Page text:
Why Eric’s a Hawk to Watch:
Environmental sustainability underpins Eric’s varied and impactful career supporting telecommunications, the Kansas Army National Guard, the Obama administration and California High-Speed Rail. Lawrence born and raised, Eric completed a KU degree in Environmental Studies in 2001. His first job after KU was with an engineering firm in Kansas City, where he was tasked with environmental permitting for telecommunications projects in the western United States. He then moved on to work with the KS Army National Guard as their natural resources manager, restoring native prairie and developing resource management plans for the 3,600-acre camp used for realistic training. After 3 years there, he moved to the Washington, D.C., area to work for the Federal Highway Administration, environmentally clearing transportation projects in national parks, wildlife refuges and forests throughout the eastern United States before accepting a position as senior environmental policy advisor in the Office of the Secretary at the U.S. Department of Transportation. In that role he worked with the Obama White House to modernize and improve federal environmental permitting and reviews for infrastructure. Eric is currently the Associate Director of the Environmental Policy Practice for WSP USA, splitting his time between Washington, D.C., and Sacramento, California, where he provides strategic advice on accelerating environmental approvals for the California High-Speed Rail Authority.
Tell us, in 140 characters or less, what you do for a living:
Leading the environmental policy practice at WSP USA, I provide strategic advice to major infrastructure clients on how to accelerate environmental approvals.
What do you feel is your biggest achievement so far?
Personally, it would be becoming a father and not being terrible at it. Professionally, it would be the short stint I had serving in the Obama White House as an environmental policy advisor. There is no equivalent to working in such an environment and the lessons learned during that experience have informed everything I’ve done professionally moving forward.
What’s your lowest career moment and how did you pick yourself up and move on?
I’ve been fortunate to not have had any truly terrible career moments. There have been bumps in the road, for sure. The most important thing you can do is to take the long view, understand that everything is a learning opportunity and that everyone makes mistakes.
Where do you hope to be in 10 years?
I was in public service at the state and federal level for 11 years before re-entering the private sector. I think that I ultimately will want to return to public service and help drive environmental policy that promotes sustainability, resiliency and equity.
What do you know now that you wish you could tell your 18-year-old self?
Spend less time at the Hawk and more time engaging with fellow students across campus in activities that broaden your perspective. I was a Lawrence kid who went to KU and lived off campus with friends from high school. It was great fun but it was a missed opportunity to challenge myself and move me out of my comfort zone. Also, it took me a little longer to walk down the Hill than it should have, which my parents were none too happy about.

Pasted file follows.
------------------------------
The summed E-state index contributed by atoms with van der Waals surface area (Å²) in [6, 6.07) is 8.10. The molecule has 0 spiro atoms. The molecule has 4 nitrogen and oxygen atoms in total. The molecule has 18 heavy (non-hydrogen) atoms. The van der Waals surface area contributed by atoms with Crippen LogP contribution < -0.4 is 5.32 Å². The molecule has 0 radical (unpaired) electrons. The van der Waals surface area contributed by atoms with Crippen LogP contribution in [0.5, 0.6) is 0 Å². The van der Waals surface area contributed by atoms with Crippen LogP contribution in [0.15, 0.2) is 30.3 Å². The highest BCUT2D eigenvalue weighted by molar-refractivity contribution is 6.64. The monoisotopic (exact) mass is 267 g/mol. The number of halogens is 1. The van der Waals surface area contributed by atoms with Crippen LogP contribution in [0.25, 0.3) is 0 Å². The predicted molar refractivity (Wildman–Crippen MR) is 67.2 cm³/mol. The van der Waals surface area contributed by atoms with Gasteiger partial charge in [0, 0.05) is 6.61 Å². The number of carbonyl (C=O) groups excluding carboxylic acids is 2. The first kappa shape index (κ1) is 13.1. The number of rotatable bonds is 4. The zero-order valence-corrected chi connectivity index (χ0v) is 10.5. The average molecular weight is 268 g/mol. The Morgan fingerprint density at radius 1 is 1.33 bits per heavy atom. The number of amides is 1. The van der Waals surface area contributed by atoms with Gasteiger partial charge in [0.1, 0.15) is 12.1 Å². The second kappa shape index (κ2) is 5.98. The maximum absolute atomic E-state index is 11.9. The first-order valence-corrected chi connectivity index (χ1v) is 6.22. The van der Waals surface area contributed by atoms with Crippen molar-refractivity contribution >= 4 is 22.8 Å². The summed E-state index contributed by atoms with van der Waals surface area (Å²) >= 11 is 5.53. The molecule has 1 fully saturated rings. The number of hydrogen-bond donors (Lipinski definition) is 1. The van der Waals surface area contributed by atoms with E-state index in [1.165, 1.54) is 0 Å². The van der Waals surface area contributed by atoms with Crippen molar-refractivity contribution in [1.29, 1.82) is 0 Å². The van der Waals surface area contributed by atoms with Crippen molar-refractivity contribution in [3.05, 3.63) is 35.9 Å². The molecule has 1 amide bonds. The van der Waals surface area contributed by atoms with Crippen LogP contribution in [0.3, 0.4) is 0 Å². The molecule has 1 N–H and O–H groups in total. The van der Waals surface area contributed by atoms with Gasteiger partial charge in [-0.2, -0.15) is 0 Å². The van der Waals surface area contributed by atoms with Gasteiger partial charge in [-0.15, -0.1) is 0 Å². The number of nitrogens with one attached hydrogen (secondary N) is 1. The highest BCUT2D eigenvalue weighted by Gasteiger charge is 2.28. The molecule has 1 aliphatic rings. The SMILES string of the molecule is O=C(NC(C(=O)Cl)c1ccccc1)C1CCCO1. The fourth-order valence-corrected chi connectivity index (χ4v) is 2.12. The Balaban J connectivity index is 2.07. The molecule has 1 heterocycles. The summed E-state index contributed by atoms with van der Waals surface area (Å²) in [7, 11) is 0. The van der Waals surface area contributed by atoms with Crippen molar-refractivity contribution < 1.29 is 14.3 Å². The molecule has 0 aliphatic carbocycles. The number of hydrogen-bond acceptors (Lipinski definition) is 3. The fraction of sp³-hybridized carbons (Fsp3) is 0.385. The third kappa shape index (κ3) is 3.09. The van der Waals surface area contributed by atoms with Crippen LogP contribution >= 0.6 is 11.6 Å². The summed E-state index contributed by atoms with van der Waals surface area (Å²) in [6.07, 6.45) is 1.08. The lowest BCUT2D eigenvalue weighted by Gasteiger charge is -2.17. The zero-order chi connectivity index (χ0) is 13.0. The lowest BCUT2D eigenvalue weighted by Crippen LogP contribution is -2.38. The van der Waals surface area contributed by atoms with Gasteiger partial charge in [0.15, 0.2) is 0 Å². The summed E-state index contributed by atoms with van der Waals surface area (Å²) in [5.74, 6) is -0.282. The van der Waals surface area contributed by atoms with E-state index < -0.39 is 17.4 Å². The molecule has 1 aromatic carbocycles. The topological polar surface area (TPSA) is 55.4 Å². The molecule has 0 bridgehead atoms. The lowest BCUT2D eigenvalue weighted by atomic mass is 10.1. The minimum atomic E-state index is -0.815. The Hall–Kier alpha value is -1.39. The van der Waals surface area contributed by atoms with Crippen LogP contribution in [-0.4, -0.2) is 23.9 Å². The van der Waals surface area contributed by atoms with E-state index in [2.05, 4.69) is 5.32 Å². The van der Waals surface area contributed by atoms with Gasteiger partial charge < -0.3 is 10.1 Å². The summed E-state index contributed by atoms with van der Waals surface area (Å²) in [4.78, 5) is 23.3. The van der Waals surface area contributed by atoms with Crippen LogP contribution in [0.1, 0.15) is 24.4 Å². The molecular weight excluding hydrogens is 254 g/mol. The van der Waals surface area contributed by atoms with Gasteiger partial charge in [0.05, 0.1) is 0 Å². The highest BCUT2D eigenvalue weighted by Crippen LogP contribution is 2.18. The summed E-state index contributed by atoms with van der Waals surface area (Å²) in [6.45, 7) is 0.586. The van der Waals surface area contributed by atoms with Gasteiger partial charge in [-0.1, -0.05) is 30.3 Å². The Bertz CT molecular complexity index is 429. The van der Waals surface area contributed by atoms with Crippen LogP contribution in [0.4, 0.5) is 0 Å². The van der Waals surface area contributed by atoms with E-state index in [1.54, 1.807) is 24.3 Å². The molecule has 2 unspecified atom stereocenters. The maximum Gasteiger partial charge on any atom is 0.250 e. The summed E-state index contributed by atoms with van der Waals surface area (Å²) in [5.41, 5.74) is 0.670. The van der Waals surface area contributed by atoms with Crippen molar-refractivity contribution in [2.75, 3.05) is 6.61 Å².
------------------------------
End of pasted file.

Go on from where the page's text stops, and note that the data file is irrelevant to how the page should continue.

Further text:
What’s your best career pro-tip?
Set boundaries early to protect “your” time. I’ve been working “on-call” for years and if there is one thing that I wish I were better at it would be setting limits on “work” time versus “personal” time. We are all accessible 24/7 thanks to technology and it’s easy for driven people to want to always engage to make sure they are on top of every email that comes through on their phone or tablet when away from the office. But that wears on you, it distracts from the other important things in your life and can lead to burn out. So, my pro-tip: take time for yourself to recharge, spend quality, uninterrupted time with friends and family, and know your limits. Not everything is an emergency – that email can wait until tomorrow.
What do you do after you’ve clocked out?
Considering my pro-tip, I better have some good off the clock activities! My weekends are spent with the family, running from swim class to dance class to sports camp to impromptu baseball/soccer/football games in the yard. I’m raising the kids right though; they know the Rock Chalk Chant and have already stated their intention to go to KU.
What is a fun fact about you that surprises people?
I’m part of a Big XII, bi-partisan marriage. My wife is a Baylor grad who was a Bush 43 appointee.
Eric took over the KU College Instagram live from California on 21 December 2017 (12.21.2017):
During his Takeover he introduced us to highlights from his career and life, including KU environmental studies classes with Dr Earnhart, meetings at the White House, meeting giant turtles, a Coach Self signed basketball, and passing on the Jayhawk torch to his children. Eric rounded of his takeover with the KU men’s basketball game at Stanford. Takeover highlights are below, with full captions here.
Hawks to Watch are disrupters. They’re poised for greatness, inspiring their colleagues and excelling in their professions. Basically, they’re killing it. Having recently graduated, they are just starting to leave their mark and we can’t wait to see how their story unfolds. These Jayhawks span all industries including business, non-profits, tech, healthcare, media, law and the arts.